You are in a crowded marketplace; it’s the plain truth. There are hundreds, if not thousands of attorneys in your market vying for the same clients. Most of these lawyers are advertising in the same venues, using similar marketing messages. How will you ever stand out?
Use a USP to get your potential clients’ attention.
One of the biggest mistakes that lawyers make with their marketing efforts is trying to convince potential clients to choose them the instant they see their ads. It doesn’t work that way.
Your goal with any of your marketing materials or ads is to get your potential clients’ attention. You need to get them interested in what you have to offer, so that they will start a conversation with you, whether by calling your office, filling out your online contact form or emailing you. When you create a USP, you are well on your way to accomplishing that goal.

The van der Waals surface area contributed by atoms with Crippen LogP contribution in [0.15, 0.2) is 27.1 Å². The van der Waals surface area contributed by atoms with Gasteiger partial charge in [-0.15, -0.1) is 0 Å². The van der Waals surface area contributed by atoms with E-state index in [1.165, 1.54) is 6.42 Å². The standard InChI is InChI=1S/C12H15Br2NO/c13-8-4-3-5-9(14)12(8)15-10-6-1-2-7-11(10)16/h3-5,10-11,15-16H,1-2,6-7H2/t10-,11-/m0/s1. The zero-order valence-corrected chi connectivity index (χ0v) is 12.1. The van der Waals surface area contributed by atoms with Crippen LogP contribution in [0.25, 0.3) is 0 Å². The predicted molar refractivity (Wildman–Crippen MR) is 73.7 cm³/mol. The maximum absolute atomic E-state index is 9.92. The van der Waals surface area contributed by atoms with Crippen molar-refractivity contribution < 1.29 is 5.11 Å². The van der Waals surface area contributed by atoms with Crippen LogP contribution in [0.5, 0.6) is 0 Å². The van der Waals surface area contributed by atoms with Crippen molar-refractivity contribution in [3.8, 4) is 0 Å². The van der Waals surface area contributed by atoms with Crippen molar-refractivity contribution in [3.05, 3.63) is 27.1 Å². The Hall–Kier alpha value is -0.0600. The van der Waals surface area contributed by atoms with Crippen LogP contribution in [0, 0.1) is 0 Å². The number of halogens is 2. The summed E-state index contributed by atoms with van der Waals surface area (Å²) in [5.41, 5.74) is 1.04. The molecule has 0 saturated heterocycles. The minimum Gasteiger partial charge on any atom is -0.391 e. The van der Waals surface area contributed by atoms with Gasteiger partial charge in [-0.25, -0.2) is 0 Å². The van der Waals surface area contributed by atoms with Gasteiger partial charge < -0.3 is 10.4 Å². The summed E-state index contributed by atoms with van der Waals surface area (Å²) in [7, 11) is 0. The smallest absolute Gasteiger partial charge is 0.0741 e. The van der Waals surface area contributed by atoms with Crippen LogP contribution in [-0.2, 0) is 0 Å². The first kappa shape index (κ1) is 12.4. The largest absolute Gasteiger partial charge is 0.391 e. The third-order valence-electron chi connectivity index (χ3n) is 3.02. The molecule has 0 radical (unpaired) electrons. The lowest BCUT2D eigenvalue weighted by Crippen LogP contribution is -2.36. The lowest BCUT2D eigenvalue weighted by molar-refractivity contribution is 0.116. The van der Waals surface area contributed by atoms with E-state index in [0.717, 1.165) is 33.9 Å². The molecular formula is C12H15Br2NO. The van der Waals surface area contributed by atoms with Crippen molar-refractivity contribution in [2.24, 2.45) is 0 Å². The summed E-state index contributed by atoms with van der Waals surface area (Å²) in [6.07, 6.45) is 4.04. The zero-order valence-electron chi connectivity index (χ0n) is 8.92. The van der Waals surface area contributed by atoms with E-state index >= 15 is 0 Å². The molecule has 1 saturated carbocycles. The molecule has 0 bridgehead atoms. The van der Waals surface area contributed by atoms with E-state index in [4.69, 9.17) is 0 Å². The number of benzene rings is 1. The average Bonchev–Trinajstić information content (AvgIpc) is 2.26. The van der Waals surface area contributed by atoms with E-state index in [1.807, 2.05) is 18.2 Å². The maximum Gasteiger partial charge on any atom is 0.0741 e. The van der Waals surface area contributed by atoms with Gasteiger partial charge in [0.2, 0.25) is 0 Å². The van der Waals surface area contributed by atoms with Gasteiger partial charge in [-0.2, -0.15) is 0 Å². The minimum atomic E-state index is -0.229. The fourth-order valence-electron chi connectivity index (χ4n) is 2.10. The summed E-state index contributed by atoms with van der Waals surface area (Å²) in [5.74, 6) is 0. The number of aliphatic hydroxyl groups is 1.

Your USP can be a “thing.”
When developing your USP, put yourself in your potential clients’ shoes. Think about what would motivate them to call your office rather than the law firm down the street. Would they be motivated by expertise, money or customer service?
Dan Kennedy teaches that a USP can be a “widget,” basically something that entices a prospect to raise his or her hand and say, “yes, please send me that.” If you are a personal injury lawyer, that “widget” can be a book about the mistakes to avoid after a serious accident or a guide about buying auto insurance. Not many attorneys are making such an offer, so that fact alone makes you stand out from the crowd.
Once your prospects start the initial conversation with you, you can send them all types of valuable information. If you continue to send them information, guess what happens? When they need a lawyer or know someone who does, you will be the first one that comes to mind.
Join us in April!
If you are looking for more lawyer marketing tips, sign up for our national 2-day legal marketing conference scheduled for April 2011. There will be a team of experts there who will be discussing marketing topics that are relevant to your practice and more.